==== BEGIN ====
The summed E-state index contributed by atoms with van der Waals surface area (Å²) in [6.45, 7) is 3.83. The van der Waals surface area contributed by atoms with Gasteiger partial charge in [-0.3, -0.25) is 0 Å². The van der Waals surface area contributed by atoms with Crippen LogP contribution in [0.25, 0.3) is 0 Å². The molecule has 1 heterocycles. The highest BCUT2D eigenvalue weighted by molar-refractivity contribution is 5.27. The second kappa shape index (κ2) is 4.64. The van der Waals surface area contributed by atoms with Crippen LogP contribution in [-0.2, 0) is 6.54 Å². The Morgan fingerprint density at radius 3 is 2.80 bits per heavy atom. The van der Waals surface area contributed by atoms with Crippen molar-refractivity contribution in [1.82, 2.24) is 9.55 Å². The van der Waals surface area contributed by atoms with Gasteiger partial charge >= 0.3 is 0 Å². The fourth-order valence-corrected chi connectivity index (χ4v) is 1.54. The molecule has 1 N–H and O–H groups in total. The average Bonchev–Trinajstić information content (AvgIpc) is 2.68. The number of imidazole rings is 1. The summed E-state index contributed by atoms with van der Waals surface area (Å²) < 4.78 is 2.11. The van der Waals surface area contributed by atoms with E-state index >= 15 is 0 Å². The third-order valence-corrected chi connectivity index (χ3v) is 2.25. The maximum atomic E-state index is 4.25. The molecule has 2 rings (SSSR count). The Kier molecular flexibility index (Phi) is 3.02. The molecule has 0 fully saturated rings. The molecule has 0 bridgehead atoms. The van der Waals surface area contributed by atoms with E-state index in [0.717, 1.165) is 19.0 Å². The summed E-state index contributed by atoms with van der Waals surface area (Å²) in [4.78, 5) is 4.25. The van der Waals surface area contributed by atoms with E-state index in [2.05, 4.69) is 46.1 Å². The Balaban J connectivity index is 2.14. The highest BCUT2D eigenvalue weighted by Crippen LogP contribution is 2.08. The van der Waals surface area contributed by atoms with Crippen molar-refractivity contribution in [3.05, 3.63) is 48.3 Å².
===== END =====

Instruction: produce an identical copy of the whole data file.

The summed E-state index contributed by atoms with van der Waals surface area (Å²) in [6.45, 7) is 3.83. The van der Waals surface area contributed by atoms with Gasteiger partial charge in [-0.3, -0.25) is 0 Å². The van der Waals surface area contributed by atoms with Crippen LogP contribution in [0.25, 0.3) is 0 Å². The molecule has 1 heterocycles. The highest BCUT2D eigenvalue weighted by molar-refractivity contribution is 5.27. The second kappa shape index (κ2) is 4.64. The van der Waals surface area contributed by atoms with Crippen LogP contribution in [-0.2, 0) is 6.54 Å². The Morgan fingerprint density at radius 3 is 2.80 bits per heavy atom. The van der Waals surface area contributed by atoms with Crippen molar-refractivity contribution in [1.82, 2.24) is 9.55 Å². The van der Waals surface area contributed by atoms with Gasteiger partial charge >= 0.3 is 0 Å². The fourth-order valence-corrected chi connectivity index (χ4v) is 1.54. The molecule has 1 N–H and O–H groups in total. The average Bonchev–Trinajstić information content (AvgIpc) is 2.68. The number of imidazole rings is 1. The summed E-state index contributed by atoms with van der Waals surface area (Å²) < 4.78 is 2.11. The van der Waals surface area contributed by atoms with E-state index >= 15 is 0 Å². The third-order valence-corrected chi connectivity index (χ3v) is 2.25. The maximum atomic E-state index is 4.25. The molecule has 2 rings (SSSR count). The Kier molecular flexibility index (Phi) is 3.02. The molecule has 0 fully saturated rings. The molecule has 0 bridgehead atoms. The van der Waals surface area contributed by atoms with E-state index in [0.717, 1.165) is 19.0 Å². The summed E-state index contributed by atoms with van der Waals surface area (Å²) in [4.78, 5) is 4.25. The van der Waals surface area contributed by atoms with E-state index in [2.05, 4.69) is 46.1 Å². The Balaban J connectivity index is 2.14. The highest BCUT2D eigenvalue weighted by Crippen LogP contribution is 2.08. The van der Waals surface area contributed by atoms with Crippen molar-refractivity contribution in [3.05, 3.63) is 48.3 Å².